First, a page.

What It Is and Where to Find It
For a city that’s famous for music, Nashville sure has a lot of “down-home cookin” vying for some well-deserved attention. But it’s not all about mashed potatoes and meatloaf here; Nashville has its own version of comfort food, from spicy fried catfish to smoky barbeque, hot cheese grits and Cajun etoufees. Throw in a plate of “meat and threes” or the city’s signature “Nashville hot chicken” and you’re well on your way to feeling at home in this cosmopolitan-country enclave deep in the heart of Tennessee.
Sitting down to supper at Loveless Café feels like hugging your mama, plucking a hymn on your old guitar, or shelling black-eyed peas in the creaky rocker on your back porch – all at the same time. Checker-cloth tables are piled high with steaming plates of chicken-fried-steak n’ gravy, watermelon ribs, shrimp n’ grits, pit-smoked turkey and sizzling beef brisket, followed by Deep South traditions such as pecan pie and homemade “nana pudding.”
This is also where to get the best “meat and three” plates, where you order a meat of your choice and any three fresh-picked veggies on the menu that day: turnip greens … butterbeans … fried green tomatoes, pickles and okra. Work off some of those calories with a free game of cornhole on the lawn, and stop by the Hams and Jams Country Market for some take-home treasures.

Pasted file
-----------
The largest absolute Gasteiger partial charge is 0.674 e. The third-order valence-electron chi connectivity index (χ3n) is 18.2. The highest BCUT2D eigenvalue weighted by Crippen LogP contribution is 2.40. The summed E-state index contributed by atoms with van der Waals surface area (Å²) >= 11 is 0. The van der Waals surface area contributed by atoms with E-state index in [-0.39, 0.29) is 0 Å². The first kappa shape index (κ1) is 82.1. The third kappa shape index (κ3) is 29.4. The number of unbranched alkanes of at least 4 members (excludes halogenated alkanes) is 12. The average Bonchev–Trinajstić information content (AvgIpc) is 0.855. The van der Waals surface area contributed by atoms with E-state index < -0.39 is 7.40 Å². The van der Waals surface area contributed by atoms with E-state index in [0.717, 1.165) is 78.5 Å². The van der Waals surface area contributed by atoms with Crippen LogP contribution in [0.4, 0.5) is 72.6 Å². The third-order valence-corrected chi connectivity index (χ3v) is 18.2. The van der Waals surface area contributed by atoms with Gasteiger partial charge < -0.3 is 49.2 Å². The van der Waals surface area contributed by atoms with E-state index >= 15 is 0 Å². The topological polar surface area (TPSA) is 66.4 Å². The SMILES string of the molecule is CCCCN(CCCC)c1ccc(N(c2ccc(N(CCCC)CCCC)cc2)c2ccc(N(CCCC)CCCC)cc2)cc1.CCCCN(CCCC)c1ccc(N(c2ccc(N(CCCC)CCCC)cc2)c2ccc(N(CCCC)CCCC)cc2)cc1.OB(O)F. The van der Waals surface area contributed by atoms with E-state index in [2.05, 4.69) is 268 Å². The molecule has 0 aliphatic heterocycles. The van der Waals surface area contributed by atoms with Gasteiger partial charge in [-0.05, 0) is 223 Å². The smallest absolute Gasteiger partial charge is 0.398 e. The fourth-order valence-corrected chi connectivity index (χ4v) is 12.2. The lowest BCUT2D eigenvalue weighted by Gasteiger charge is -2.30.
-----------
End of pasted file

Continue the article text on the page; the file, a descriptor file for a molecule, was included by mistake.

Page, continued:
Any time is the right time for Biscuit Love in the Gulch District. The famous food truck has a sit-down home now, so pull up a chair and get ready for biscuit-dough heaven. If there’s a way to deify a biscuit, you can bet they do it here — dropped, beaten, fried, toasted, risen and smeared with sorghum molasses or homemade fig preserves. The hot tip here is the Ham Bar, which is a shared plate stacked with a variety of local hams, cheeses and beaten biscuits, served with pimiento cheese and hot honey. If you still feel like sharing, try the Bonuts, an indulgent mix of fried biscuit dough, lemon mascarpone and blueberry compote, or order the Gertie with chocolate gravy and caramelized banana jam.
Hattie B’s Hot Chicken
Whether you’re a newbie or long-time aficionado of Nashville Hot Chicken, nobody is going to argue about Hattie’s B’s being the place to go. Just be aware that “hot” chicken has nothing to do with temperature and everything to do with a searing spitfire cayenne paste that’s smeared on Southern fried chicken and rated for heat levels. At Hattie B’s, the ultimate test is whether you can stomach the highest level, affectionately known as “shut the cluck up.” Few even attempt it, and there’s a good chance they’ll even refuse to serve it to a newbie. Authentic old-school hot-chicken cafes keep it very simple: platters of fiery fried chicken, sliced white bread and pickle chips, with sweet iced tea and maybe a side of coleslaw, southern greens or black-eyed peas.
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